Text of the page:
Nuclear fusion is a possible hope for the future, but 50 years of exhaustive, expensive research have not come close to net energy gain. (The most recent efforts have reached thermal break-even, but this is still a very long way from net energy gain.) Nikos A. Salingaros has demonstrated mathematically that the current torroidal confinement systems being pursued in the USA can never work. He has not ruled out the possibility that inertial confinement systems could yield a net energy gain, but not much work is being done in this area. I believe that it is foolish to base any energy policy on the hope that fusion may some day become a safe, practical, net producer of energy. Furthermore, nuclear fusion is far from being free of high-level nuclear wastes, a point not often mentioned by its proponents.

Finally, we must turn to one of the cornerstones of the Bush energy proposal: massive new construction of nuclear power plants. Historically, nuclear power plants have been net producers of energy in spite of the considerable electrical energy consumed in the necessary enrichment of uranium. Nuclear power faces two huge hurdles (leaving aside the widespread public revulsion for this technology). The first is the question of nuclear waste disposal and the second is safety.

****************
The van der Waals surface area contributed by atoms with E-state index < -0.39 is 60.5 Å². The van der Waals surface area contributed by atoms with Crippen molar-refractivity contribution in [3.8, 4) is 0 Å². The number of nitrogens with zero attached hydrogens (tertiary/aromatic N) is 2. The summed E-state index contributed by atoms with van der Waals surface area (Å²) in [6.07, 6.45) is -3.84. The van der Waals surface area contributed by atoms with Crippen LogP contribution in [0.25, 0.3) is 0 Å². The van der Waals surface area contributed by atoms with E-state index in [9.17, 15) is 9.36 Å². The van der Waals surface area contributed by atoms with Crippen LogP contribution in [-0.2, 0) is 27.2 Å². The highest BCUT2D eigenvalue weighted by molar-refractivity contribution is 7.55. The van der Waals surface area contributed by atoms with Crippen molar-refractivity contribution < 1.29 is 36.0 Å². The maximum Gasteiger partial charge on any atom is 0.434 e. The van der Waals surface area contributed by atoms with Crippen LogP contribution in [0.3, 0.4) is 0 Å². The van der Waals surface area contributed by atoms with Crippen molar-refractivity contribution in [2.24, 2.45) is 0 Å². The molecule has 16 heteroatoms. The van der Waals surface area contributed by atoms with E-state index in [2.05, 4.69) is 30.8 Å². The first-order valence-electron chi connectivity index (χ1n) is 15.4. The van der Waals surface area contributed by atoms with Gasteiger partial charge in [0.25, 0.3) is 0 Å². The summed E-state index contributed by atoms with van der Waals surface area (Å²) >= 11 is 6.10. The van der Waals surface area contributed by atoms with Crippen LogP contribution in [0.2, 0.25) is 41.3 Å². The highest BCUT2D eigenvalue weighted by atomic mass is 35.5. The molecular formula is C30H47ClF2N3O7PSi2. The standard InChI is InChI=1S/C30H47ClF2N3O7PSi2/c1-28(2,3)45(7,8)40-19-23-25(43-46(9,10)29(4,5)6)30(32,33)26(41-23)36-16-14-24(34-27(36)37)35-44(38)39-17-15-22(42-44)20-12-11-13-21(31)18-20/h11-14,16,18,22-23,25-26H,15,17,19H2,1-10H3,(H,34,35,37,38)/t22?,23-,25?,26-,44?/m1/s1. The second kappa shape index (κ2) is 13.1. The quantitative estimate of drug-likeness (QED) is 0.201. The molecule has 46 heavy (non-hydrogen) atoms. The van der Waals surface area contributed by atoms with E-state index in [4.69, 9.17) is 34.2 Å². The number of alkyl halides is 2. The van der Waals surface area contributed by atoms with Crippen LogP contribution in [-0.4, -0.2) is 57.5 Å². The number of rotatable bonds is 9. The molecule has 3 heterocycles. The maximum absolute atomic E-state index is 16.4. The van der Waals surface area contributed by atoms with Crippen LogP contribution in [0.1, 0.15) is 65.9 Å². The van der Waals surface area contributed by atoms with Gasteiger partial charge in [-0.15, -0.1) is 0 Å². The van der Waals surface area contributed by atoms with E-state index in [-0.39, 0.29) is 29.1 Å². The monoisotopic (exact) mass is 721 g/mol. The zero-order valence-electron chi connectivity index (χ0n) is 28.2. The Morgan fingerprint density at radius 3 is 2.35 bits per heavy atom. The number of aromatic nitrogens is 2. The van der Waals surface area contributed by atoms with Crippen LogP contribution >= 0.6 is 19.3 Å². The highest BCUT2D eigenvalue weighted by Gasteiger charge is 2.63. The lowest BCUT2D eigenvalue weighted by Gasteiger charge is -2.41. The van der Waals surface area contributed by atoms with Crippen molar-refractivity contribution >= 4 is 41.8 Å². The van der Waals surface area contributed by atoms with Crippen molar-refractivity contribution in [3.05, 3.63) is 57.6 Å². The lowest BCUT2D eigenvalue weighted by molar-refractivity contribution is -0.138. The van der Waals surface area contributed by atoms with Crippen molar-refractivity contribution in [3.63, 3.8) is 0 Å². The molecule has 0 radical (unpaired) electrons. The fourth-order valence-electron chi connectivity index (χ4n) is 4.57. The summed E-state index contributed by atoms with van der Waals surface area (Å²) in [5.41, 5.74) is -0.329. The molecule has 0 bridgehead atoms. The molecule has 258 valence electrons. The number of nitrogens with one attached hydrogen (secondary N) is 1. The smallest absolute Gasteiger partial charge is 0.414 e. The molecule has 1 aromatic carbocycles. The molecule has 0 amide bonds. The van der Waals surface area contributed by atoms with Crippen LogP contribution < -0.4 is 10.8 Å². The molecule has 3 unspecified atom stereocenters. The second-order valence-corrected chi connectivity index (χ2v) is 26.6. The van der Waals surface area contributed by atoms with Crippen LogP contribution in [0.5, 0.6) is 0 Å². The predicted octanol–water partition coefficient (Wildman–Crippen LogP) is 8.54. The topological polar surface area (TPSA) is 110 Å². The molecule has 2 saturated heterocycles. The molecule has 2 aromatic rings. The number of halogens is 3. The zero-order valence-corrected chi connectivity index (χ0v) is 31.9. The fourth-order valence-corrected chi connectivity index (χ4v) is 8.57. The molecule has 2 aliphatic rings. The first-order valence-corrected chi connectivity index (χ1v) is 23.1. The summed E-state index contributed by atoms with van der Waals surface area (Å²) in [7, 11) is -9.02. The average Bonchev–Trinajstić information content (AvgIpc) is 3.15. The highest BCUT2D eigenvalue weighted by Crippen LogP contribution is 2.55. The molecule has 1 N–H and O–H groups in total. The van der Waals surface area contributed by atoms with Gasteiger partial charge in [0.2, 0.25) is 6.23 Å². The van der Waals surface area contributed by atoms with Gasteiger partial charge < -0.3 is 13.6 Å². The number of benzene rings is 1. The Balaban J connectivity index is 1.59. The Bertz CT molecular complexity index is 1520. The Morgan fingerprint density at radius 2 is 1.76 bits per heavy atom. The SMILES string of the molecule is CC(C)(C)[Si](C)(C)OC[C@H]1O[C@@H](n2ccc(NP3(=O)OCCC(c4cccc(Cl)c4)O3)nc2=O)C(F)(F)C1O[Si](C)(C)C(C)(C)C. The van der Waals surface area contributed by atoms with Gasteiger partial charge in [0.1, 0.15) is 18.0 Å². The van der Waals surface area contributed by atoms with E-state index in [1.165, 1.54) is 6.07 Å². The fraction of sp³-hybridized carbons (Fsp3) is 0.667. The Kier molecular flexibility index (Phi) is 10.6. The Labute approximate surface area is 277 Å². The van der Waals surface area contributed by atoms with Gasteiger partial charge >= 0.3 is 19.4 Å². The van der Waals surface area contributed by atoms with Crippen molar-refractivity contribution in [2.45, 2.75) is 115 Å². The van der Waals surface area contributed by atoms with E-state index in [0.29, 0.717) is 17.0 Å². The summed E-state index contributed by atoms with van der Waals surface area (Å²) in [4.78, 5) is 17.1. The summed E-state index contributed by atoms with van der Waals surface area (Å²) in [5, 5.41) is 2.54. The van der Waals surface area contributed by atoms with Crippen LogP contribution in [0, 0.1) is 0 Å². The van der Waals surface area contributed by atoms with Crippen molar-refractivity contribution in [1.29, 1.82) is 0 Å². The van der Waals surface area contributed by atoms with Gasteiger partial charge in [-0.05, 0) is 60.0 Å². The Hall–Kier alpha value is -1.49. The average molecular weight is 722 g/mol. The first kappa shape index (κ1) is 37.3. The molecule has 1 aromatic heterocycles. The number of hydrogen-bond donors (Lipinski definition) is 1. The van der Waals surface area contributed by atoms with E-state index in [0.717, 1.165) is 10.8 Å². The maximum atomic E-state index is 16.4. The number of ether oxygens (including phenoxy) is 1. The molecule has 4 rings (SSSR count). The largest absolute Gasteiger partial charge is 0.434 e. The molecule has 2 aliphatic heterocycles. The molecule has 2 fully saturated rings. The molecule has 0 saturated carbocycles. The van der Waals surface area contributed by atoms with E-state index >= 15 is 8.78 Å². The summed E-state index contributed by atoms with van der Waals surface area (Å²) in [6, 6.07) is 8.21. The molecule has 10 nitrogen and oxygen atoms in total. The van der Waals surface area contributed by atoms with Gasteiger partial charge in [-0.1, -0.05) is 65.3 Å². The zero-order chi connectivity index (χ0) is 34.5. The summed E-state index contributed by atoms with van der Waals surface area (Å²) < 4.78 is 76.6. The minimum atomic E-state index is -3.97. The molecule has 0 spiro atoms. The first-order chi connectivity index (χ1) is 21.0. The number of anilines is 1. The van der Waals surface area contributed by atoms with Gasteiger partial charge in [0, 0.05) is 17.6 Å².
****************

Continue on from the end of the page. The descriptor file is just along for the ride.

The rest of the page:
The nuclear waste disposal issue is complex and has so far proven intractable. However, proposals have been made to separate nuclear wastes into short-lived isotopes, those which decay to safe levels within a few hundred years, and long-lived isotopes, some of which remain dangerous for a million years. The long-lived isotopes are almost entirely the so-called "trans-uranic elements," those heavier than uranium. These elements can be fissioned in reactors designed specially for the purpose, which causes most of the radioactive material to break into short-lived isotopes (and releasing useful amounts of energy in the process). The long-lived isotopes produced in these reactors can be recycled into other reactors, so that the amount of high-level radioisotopes that need to be stored for very long periods of time can probably be reduced below the amount of currently-existing high-level waste, thus actually helping to solve the existing waste disposal problem. This technology is only prospective - it has never been demonstrated, and the difficulties are not yet understood, but further research is clearly indicated.

Nuclear safety has been, with the glaring exception of Chernobyl, fairly good. We now have more than 30 years of experience with commercial nuclear power generation, and it certainly appears to be a safer way to generate electricity than burning coal, the mainstay of the Bush proposal. We can assume that no more graphite-pile reactors (the Chernobyl type) will ever be built. The various types of water-moderated reactors used in North America, Europe, and Japan would appear to be comparatively safe even in their current rather primitive form.